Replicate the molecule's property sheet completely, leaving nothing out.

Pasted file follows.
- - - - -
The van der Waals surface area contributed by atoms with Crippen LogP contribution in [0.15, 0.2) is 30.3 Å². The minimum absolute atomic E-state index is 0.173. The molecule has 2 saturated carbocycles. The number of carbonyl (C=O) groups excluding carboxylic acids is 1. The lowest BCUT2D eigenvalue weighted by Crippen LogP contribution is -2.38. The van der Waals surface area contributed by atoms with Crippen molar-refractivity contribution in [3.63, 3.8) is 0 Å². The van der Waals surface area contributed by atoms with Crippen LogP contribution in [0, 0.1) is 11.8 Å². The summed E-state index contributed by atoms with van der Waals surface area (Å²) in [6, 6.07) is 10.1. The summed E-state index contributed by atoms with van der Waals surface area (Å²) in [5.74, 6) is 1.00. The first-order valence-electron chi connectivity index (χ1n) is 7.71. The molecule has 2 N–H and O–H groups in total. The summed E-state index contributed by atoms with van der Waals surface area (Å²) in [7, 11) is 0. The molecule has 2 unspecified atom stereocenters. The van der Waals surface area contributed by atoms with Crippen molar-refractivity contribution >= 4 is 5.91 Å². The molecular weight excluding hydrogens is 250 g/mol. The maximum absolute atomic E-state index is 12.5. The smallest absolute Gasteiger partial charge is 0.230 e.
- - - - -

The van der Waals surface area contributed by atoms with Crippen LogP contribution in [0.15, 0.2) is 30.3 Å². The minimum absolute atomic E-state index is 0.173. The molecule has 2 saturated carbocycles. The number of carbonyl (C=O) groups excluding carboxylic acids is 1. The lowest BCUT2D eigenvalue weighted by Crippen LogP contribution is -2.38. The van der Waals surface area contributed by atoms with Crippen molar-refractivity contribution in [3.63, 3.8) is 0 Å². The van der Waals surface area contributed by atoms with Crippen LogP contribution in [0, 0.1) is 11.8 Å². The summed E-state index contributed by atoms with van der Waals surface area (Å²) in [6, 6.07) is 10.1. The summed E-state index contributed by atoms with van der Waals surface area (Å²) in [5.74, 6) is 1.00. The first-order valence-electron chi connectivity index (χ1n) is 7.71. The molecule has 2 N–H and O–H groups in total. The summed E-state index contributed by atoms with van der Waals surface area (Å²) in [7, 11) is 0. The molecule has 2 unspecified atom stereocenters. The van der Waals surface area contributed by atoms with Crippen molar-refractivity contribution >= 4 is 5.91 Å². The molecular weight excluding hydrogens is 250 g/mol. The maximum absolute atomic E-state index is 12.5. The smallest absolute Gasteiger partial charge is 0.230 e.